Soccer Magazine

Top of Chelsea To-do List: How Do You Solve a Problem Like Fernando Torres?

By Periscope @periscopepost
Chelsea's Fernando Torres in action against Arsenal

Chelsea's Fernando Torres in action against Arsenal. Photo credit: Ronnie Macdonald

The background

Didier Drogba’s announcement that he will depart Chelsea this off-season has presented £50 million man Fernando Torres with an opportunity to finally become Chelsea’s star striker. The Spanish forward has been largely disappointing for Chelsea since his big-money January 2011 move from Liverpool and been forced to repeatedly sit on substitutes’ bench. Indeed, Torres wasn’t selected to start the Saturday’s UEFA Champions’ League. Responding to the snub, Torres acted sulkily in Munich and unleashed an ill-timed outburst just three hours after the final whistle.

Torres’ outburst

Torres told Spanish journalist Guillem Balague:  “I have been through the worst moments of my career during the season … I felt they have treated me in a way I was not expecting.” “I’m not comfortable, added Torres. “A victory like this one against Munich does compensate, but I want them to tell me what is going to happen in the future.” He did not mention that, at one point during the season, he went over 25 hours without scoring a goal.

Torres does have the backing of outgoing Drogba, who told The Independent that “Chelsea are in good hands with Fernando. Of course we will need new strikers but Torres will do the job, he will do it. He will do it, no doubt.”

El Niño’s childish outburst could be an attempt to engineer a move

“To express his dissatisfaction with Chelsea on the same day as the Champions League trophy came to reside at Stamford Bridge defies belief. While his team-mates were delighting in being crowned champions of Europe, Torres decided to have a ‘me’ day,” sighed Tony Evans of The Times, who said it is time Torres “grew up and proved he’s a team player.” Evans acknowledged that Chelsea was woefully mismanaged for the first half of the season by Andre Villas-Boas, but argued that Torres can have few excuses for his poor form since able caretaker Roberto Di Matteo took charge. Evans suggested that, with his outburst, Torres could be engineering an “escape route.” Where he to leave Chelsea, Evans suggested it would likely be to go to moneybags Malaga or Paris Saint-Germain.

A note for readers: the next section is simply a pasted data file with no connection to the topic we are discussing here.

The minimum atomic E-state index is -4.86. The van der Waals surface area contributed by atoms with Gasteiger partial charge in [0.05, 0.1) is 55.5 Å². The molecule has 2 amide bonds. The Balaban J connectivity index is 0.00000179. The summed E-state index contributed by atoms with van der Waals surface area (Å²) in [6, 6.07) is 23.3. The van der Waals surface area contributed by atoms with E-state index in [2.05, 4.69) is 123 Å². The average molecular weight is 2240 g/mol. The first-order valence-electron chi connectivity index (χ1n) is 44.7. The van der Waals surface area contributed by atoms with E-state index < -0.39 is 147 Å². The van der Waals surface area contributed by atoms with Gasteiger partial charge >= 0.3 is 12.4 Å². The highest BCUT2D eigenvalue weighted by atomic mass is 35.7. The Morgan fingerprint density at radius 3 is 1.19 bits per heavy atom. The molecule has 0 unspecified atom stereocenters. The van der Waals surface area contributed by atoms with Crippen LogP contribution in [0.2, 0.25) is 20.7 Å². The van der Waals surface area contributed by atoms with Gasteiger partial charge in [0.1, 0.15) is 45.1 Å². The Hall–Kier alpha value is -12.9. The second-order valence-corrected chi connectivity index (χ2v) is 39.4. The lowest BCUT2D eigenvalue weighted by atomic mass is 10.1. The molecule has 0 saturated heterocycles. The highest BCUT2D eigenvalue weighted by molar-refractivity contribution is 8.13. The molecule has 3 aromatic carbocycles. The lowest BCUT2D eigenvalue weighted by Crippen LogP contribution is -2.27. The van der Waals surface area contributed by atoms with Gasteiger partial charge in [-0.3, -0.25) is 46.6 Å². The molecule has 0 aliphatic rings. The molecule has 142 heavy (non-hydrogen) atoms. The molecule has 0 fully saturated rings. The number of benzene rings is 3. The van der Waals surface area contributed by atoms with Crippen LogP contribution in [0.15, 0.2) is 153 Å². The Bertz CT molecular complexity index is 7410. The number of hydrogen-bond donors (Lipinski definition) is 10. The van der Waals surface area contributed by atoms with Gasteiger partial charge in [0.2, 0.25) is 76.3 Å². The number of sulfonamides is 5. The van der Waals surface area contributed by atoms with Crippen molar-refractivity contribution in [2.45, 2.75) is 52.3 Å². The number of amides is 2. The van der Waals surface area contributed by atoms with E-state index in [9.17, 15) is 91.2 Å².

Drogba’s 88th-minute equaliser against Bayern Munich was the first goal either he or Torres had scored when both had been on the pitch together for Chelsea. In total, Torres scored just six Premiership goals last season, of which three came in one game against an out-of-sorts Queens Park Rangers.

Torres needs to feel wanted

At The Guardian Sport Blog, Dominic Fifield insisted that on the to-do list for the next Chelsea manager is solving the Torres “conundrum.” Fifield said that to get the best out of Torres the next manager must make Torres feel “wanted” and said the 28-year-old “clearly yearns to be loved and does not yet feel pivotal – or even, perhaps, properly accepted – in this team.” Drogba’s departure “might help, thrusting him higher up the pecking order,” suggested Fifield, who also reminded that Russian owner Roman Abramovich “could easily opt to spend lavishly on a Radamel Falcao, Hulk or Edinson Cavani as a direct replacement. How would Torres react then?”

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